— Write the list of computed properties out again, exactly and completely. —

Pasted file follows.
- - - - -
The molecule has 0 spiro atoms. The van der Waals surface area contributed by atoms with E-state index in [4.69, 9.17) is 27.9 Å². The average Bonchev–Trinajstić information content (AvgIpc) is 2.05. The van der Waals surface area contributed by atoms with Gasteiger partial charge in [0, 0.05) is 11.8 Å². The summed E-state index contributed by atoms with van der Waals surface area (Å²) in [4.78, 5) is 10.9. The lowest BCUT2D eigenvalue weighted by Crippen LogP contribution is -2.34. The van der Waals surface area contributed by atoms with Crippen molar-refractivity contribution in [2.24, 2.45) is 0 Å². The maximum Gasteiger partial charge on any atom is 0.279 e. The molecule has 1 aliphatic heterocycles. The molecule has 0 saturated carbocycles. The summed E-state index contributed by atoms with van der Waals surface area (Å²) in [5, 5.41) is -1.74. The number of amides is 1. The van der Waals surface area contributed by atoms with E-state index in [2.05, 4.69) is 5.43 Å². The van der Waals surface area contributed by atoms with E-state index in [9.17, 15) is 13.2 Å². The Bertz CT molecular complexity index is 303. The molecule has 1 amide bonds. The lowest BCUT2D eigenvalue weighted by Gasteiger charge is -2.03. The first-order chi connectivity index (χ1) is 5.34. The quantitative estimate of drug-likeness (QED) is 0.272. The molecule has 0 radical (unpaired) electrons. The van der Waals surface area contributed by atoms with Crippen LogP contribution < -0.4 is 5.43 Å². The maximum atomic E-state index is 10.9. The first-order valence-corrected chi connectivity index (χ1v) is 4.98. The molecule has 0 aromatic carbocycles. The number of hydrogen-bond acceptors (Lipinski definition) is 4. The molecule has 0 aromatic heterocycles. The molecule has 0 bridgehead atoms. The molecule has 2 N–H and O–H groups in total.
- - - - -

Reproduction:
The molecule has 0 spiro atoms. The van der Waals surface area contributed by atoms with E-state index in [4.69, 9.17) is 27.9 Å². The average Bonchev–Trinajstić information content (AvgIpc) is 2.05. The van der Waals surface area contributed by atoms with Gasteiger partial charge in [0, 0.05) is 11.8 Å². The summed E-state index contributed by atoms with van der Waals surface area (Å²) in [4.78, 5) is 10.9. The lowest BCUT2D eigenvalue weighted by Crippen LogP contribution is -2.34. The van der Waals surface area contributed by atoms with Crippen molar-refractivity contribution in [2.24, 2.45) is 0 Å². The maximum Gasteiger partial charge on any atom is 0.279 e. The molecule has 1 aliphatic heterocycles. The molecule has 0 saturated carbocycles. The summed E-state index contributed by atoms with van der Waals surface area (Å²) in [5, 5.41) is -1.74. The number of amides is 1. The van der Waals surface area contributed by atoms with E-state index in [2.05, 4.69) is 5.43 Å². The van der Waals surface area contributed by atoms with E-state index in [9.17, 15) is 13.2 Å². The Bertz CT molecular complexity index is 303. The molecule has 1 amide bonds. The lowest BCUT2D eigenvalue weighted by Gasteiger charge is -2.03. The first-order chi connectivity index (χ1) is 5.34. The quantitative estimate of drug-likeness (QED) is 0.272. The molecule has 0 radical (unpaired) electrons. The van der Waals surface area contributed by atoms with Crippen LogP contribution < -0.4 is 5.43 Å². The maximum atomic E-state index is 10.9. The first-order valence-corrected chi connectivity index (χ1v) is 4.98. The molecule has 0 aromatic carbocycles. The number of hydrogen-bond acceptors (Lipinski definition) is 4. The molecule has 0 aromatic heterocycles. The molecule has 0 bridgehead atoms. The molecule has 2 N–H and O–H groups in total.